Skip to main content Accessibility help
Hostname: page-component-888d5979f-g6cgc Total loading time: 1.24 Render date: 2021-10-28T06:09:47.198Z Has data issue: true Feature Flags: { "shouldUseShareProductTool": true, "shouldUseHypothesis": true, "isUnsiloEnabled": true, "metricsAbstractViews": false, "figures": true, "newCiteModal": false, "newCitedByModal": true, "newEcommerce": true, "newUsageEvents": true }

Book contents

Chapter 9 - Frontotemporal dementia

Published online by Cambridge University Press:  01 December 2016

Bruce L. Miller
University of California, San Francisco
Bradley F. Boeve
Mayo Clinic, Minnesota
Get access


Image of the first page of this content. For PDF version, please use the ‘Save PDF’ preceeding this image.'
Publisher: Cambridge University Press
Print publication year: 2016

Access options

Get access to the full version of this content by using one of the access options below. (Log in options will check for institutional or personal access. Content may require purchase if you do not have access.)


Knopman, DS, Roberts, RO. Estimating the number of persons with frontotemporal lobar degeneration in the US population. J Mol Neurosci 2011; 45(3): 330–5.CrossRefGoogle ScholarPubMed
Knopman, DS, Petersen, RC, Edland, SD, et al. The incidence of frontotemporal lobar degeneration in Rochester, Minnesota, 1990 through 1994. Neurology 2004; 62(3): 506–8.CrossRefGoogle ScholarPubMed
Neary, D, Snowden, JS, Northen, B, et al. Dementia of frontal lobe type. J Neurol Neurosurg Psychiatry 1988; 51(3): 353–61.CrossRefGoogle ScholarPubMed
Brun, A. Frontal lobe degeneration of non-Alzheimer type. I. Neuropathol Arch Gerontol Geriatr 1987; 6(3): 193208.CrossRefGoogle ScholarPubMed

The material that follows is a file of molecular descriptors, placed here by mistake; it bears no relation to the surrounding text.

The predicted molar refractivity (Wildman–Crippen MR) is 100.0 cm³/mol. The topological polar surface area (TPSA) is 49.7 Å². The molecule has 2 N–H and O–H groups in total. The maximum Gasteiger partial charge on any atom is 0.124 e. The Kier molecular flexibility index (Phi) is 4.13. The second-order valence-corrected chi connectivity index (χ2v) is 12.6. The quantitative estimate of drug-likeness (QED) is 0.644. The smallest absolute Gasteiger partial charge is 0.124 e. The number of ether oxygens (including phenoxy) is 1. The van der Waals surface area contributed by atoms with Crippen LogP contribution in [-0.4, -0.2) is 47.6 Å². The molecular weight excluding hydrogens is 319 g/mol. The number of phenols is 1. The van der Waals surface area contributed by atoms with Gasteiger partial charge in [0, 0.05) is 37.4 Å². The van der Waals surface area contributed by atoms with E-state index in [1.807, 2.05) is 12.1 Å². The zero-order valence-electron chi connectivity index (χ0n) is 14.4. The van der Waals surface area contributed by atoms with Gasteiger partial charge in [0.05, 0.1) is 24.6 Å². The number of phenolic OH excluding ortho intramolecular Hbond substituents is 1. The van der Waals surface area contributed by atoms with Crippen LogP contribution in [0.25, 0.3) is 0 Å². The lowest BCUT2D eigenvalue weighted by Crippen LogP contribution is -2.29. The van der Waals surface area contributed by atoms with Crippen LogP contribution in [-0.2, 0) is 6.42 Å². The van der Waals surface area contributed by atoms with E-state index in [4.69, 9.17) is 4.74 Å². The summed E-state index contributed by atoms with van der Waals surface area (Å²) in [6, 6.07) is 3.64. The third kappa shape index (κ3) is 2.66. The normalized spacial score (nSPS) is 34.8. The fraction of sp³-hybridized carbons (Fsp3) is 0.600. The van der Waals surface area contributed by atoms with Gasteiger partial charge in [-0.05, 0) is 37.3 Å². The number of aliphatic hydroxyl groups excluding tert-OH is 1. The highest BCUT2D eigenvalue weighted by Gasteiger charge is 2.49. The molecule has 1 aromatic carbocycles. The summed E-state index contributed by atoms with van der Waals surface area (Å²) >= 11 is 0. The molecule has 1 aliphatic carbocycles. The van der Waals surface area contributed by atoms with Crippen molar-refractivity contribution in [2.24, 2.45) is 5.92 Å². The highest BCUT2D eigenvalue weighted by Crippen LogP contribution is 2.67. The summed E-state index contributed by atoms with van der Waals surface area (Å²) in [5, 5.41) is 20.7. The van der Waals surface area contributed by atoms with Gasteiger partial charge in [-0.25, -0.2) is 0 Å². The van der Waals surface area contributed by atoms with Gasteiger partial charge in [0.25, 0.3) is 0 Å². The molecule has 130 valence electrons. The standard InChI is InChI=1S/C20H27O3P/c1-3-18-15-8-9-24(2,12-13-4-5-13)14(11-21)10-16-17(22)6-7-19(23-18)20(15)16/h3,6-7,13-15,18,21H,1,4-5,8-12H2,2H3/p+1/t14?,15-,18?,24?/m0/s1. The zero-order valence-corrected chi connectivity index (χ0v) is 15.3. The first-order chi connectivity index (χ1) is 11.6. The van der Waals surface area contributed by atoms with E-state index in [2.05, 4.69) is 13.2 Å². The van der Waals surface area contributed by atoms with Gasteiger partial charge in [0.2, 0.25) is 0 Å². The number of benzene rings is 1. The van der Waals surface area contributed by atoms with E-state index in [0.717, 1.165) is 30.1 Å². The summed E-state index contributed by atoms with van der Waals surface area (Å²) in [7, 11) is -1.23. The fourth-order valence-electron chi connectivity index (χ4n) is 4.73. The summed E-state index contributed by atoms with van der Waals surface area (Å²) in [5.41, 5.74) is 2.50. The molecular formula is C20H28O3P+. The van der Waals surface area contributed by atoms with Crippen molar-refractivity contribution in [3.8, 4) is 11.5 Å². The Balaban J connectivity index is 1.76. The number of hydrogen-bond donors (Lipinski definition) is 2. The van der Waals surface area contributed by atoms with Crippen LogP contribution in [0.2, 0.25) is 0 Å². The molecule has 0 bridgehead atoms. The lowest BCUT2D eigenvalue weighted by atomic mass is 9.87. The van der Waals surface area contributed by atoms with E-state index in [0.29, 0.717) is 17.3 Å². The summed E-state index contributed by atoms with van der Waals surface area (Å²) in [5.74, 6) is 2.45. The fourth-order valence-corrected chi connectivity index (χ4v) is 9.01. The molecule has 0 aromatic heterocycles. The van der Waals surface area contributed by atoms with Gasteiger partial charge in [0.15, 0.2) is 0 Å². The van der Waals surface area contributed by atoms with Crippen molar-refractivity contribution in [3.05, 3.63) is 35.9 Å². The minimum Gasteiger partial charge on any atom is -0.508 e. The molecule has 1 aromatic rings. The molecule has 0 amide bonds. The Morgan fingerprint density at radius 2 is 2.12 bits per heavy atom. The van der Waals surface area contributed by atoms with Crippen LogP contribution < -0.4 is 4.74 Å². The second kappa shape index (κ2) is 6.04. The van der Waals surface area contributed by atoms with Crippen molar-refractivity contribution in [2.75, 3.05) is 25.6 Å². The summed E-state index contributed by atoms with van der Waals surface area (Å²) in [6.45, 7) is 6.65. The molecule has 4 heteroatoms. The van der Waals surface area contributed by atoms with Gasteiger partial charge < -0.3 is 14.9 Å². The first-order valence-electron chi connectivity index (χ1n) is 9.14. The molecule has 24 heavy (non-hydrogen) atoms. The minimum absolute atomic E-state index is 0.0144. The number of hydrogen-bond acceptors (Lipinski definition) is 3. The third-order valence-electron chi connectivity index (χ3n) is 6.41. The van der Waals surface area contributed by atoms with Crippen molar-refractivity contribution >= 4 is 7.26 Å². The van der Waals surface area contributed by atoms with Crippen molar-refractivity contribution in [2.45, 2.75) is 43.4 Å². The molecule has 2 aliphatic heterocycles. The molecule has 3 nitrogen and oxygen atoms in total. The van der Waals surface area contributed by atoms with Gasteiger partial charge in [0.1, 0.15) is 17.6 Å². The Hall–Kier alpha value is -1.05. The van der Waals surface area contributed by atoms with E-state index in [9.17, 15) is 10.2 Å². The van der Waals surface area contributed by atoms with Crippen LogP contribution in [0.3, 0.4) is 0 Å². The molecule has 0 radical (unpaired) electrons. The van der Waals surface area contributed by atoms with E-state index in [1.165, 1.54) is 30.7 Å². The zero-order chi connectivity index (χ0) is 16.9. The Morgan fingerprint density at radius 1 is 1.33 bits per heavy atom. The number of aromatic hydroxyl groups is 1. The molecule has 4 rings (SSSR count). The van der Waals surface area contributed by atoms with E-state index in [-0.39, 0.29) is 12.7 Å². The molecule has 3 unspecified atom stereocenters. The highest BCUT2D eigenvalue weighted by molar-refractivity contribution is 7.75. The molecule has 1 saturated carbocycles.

Goldman, JS, Farmer, J, Wood, EM, et al. Comparison of family histories in FTLD subtypes and related tauopathies. Neurology 2005; 65(11): 1817–9.CrossRefGoogle Scholar
Pick, A. Uber die Beziehungen der senilen Hirnatrophie zur Aphasie. Prager Med Wochensch 1892; 17: 165–7.Google Scholar
Alzheimer, A. Uber eigenartige Krankheitsfalle des spateren Alters. Z Ges Neurol Psychiatr 1911; 4: 356–85.CrossRefGoogle Scholar
Neary, D, Snowden, JS, Bowen, DM, et al. Neuropsychological syndromes in presenile dementia due to cerebral atrophy. J Neurol Neurosurg Psychiatry 1986; 49(2): 163–74.Google ScholarPubMed
Gustafson, L. Frontal lobe degeneration of non-Alzheimer type. II. Clinical picture and differential diagnosis. Arch Gerontol Geriatr 1987; 6(3): 209–23.CrossRefGoogle ScholarPubMed
Mann, DMA, South, PW, Snowden, JS, et al. Dementia of frontal lobe type: neuropathology and immunohistochemistry. J Neurol Neurosurg Psychiatry 1993; 56: 605–14.CrossRefGoogle ScholarPubMed
Knopman, DS, Mastri, AR, Frey, WHD, et al. Dementia lacking distinctive histologic features: a common non-Alzheimer degenerative dementia. Neurology 1990; 40(2): 251–6.CrossRefGoogle ScholarPubMed